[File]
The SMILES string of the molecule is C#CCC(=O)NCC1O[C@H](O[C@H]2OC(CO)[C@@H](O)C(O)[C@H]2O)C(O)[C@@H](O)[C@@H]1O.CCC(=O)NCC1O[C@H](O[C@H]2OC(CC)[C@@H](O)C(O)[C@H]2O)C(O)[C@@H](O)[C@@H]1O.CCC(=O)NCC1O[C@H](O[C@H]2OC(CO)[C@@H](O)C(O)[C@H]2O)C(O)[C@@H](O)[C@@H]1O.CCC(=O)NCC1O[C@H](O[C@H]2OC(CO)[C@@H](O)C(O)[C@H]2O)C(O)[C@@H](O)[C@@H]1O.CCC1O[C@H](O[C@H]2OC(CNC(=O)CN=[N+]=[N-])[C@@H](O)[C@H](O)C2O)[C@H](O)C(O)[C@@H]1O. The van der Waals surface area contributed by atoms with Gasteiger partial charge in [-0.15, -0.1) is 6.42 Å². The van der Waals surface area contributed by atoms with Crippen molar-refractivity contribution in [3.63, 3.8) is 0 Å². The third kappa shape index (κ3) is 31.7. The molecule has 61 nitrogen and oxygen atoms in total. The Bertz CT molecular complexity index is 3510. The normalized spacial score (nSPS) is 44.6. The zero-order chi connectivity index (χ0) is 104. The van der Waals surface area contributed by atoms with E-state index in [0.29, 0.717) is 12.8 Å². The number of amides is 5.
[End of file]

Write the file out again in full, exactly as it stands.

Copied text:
The SMILES string of the molecule is C#CCC(=O)NCC1O[C@H](O[C@H]2OC(CO)[C@@H](O)C(O)[C@H]2O)C(O)[C@@H](O)[C@@H]1O.CCC(=O)NCC1O[C@H](O[C@H]2OC(CC)[C@@H](O)C(O)[C@H]2O)C(O)[C@@H](O)[C@@H]1O.CCC(=O)NCC1O[C@H](O[C@H]2OC(CO)[C@@H](O)C(O)[C@H]2O)C(O)[C@@H](O)[C@@H]1O.CCC(=O)NCC1O[C@H](O[C@H]2OC(CO)[C@@H](O)C(O)[C@H]2O)C(O)[C@@H](O)[C@@H]1O.CCC1O[C@H](O[C@H]2OC(CNC(=O)CN=[N+]=[N-])[C@@H](O)[C@H](O)C2O)[C@H](O)C(O)[C@@H]1O. The van der Waals surface area contributed by atoms with Gasteiger partial charge in [-0.15, -0.1) is 6.42 Å². The van der Waals surface area contributed by atoms with Crippen molar-refractivity contribution in [3.63, 3.8) is 0 Å². The third kappa shape index (κ3) is 31.7. The molecule has 61 nitrogen and oxygen atoms in total. The Bertz CT molecular complexity index is 3510. The normalized spacial score (nSPS) is 44.6. The zero-order chi connectivity index (χ0) is 104. The van der Waals surface area contributed by atoms with E-state index in [0.29, 0.717) is 12.8 Å². The number of amides is 5.